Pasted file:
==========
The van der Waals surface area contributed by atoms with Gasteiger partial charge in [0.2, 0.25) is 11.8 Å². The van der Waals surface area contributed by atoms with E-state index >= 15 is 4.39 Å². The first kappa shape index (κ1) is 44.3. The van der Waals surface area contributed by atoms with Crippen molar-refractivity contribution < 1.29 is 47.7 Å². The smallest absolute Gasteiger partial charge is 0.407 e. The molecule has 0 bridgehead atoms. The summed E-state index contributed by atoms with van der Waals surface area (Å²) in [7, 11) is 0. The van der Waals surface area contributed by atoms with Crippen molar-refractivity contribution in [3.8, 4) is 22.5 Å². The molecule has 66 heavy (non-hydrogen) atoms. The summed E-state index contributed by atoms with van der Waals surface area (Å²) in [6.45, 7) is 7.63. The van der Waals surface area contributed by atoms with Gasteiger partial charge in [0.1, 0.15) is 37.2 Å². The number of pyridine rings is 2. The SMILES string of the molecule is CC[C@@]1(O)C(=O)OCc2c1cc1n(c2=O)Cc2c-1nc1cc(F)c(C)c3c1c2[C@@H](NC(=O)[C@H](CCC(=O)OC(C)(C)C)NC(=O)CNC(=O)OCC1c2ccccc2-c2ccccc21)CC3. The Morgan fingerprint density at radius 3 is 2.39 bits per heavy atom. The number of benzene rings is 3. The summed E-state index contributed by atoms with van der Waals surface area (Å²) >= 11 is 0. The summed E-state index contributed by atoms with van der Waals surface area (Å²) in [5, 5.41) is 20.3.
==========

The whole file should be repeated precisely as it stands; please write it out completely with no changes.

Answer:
The van der Waals surface area contributed by atoms with Gasteiger partial charge in [0.2, 0.25) is 11.8 Å². The van der Waals surface area contributed by atoms with E-state index >= 15 is 4.39 Å². The first kappa shape index (κ1) is 44.3. The van der Waals surface area contributed by atoms with Crippen molar-refractivity contribution < 1.29 is 47.7 Å². The smallest absolute Gasteiger partial charge is 0.407 e. The molecule has 0 bridgehead atoms. The summed E-state index contributed by atoms with van der Waals surface area (Å²) in [7, 11) is 0. The van der Waals surface area contributed by atoms with Crippen molar-refractivity contribution in [3.8, 4) is 22.5 Å². The molecule has 66 heavy (non-hydrogen) atoms. The summed E-state index contributed by atoms with van der Waals surface area (Å²) in [6.45, 7) is 7.63. The van der Waals surface area contributed by atoms with Gasteiger partial charge in [0.1, 0.15) is 37.2 Å². The number of pyridine rings is 2. The SMILES string of the molecule is CC[C@@]1(O)C(=O)OCc2c1cc1n(c2=O)Cc2c-1nc1cc(F)c(C)c3c1c2[C@@H](NC(=O)[C@H](CCC(=O)OC(C)(C)C)NC(=O)CNC(=O)OCC1c2ccccc2-c2ccccc21)CC3. The Morgan fingerprint density at radius 3 is 2.39 bits per heavy atom. The number of benzene rings is 3. The summed E-state index contributed by atoms with van der Waals surface area (Å²) >= 11 is 0. The summed E-state index contributed by atoms with van der Waals surface area (Å²) in [5, 5.41) is 20.3.